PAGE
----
When detectives investigated, there were no signs of forced entry – though a footprint on the front window sill indicated a possible entry point. They also noted that the killer had cleaned up in the bathroom after the killings and exited via the back door and the lane-way gate, leaving them both open. The kitchen light was left on and a murder weapon was not found. A note from Armstrong's new boyfriend, who had visited the property with his brother (who was Bartlett's sister's boyfriend) via the back door on 12 January at around 8:30 pm was also found on the kitchen table.

Police eventually established a list of 130 'persons of interest' related to the case.[4] The list included construction workers who were in the process of building at 365 Hoddle Street, the property behind the house. Media also reported that the women had been sexually assaulted as well.[5][6] Armstrong had been raped postmortem and a semen sample was found at the scene. In 1999, detectives DNA tested the case's eight prime suspects, one of whom had returned to the UK, without success.[6]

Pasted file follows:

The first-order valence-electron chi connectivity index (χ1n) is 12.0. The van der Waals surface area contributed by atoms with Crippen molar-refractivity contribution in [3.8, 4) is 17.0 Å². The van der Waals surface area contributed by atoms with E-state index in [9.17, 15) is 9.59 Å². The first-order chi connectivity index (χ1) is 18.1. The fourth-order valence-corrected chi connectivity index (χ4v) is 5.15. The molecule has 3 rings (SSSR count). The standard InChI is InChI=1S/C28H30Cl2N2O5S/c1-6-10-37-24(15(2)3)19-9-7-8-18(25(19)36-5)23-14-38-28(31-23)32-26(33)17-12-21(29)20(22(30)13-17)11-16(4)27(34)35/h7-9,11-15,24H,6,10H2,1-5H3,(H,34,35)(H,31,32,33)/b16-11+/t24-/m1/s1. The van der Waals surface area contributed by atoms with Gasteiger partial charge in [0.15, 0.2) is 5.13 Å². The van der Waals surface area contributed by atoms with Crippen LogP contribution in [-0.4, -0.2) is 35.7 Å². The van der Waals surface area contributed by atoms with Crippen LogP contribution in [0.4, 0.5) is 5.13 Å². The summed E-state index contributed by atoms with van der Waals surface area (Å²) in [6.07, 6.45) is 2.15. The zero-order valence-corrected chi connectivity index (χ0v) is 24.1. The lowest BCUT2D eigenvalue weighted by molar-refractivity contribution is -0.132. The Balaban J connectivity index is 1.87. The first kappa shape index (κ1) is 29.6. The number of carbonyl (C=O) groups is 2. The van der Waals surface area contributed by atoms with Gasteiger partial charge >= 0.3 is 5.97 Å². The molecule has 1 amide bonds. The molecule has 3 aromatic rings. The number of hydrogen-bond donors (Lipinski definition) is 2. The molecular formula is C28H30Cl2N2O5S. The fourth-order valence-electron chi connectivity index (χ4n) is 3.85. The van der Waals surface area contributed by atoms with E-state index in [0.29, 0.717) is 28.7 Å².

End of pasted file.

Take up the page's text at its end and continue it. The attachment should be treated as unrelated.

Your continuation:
The murders were later linked to the disappearance and probable murder of Julie Garciacelay, a librarian originally from Stockton, United States. Garciacelay had disappeared from her North Melbourne, Victoria apartment on 1 July 1975.[7] The suspect in that case, a crime reporter and work friend of Garciacelay at Truth, had been staying in the house next to the Easey Street killings on the night of the attacks.[7]

However, despite investigations by a team of sixteen detectives, the case quickly went cold and the murders remain unsolved.[8] In 2011, however, the case was quietly re-opened under the supervision of the detective Ron Iddles.[9] On 15 January 2017, forty years after the murders, Victoria Police offered a reward of up to $1 million for information leading to the apprehension and subsequent conviction of the person or persons responsible for the attacks.[10][11]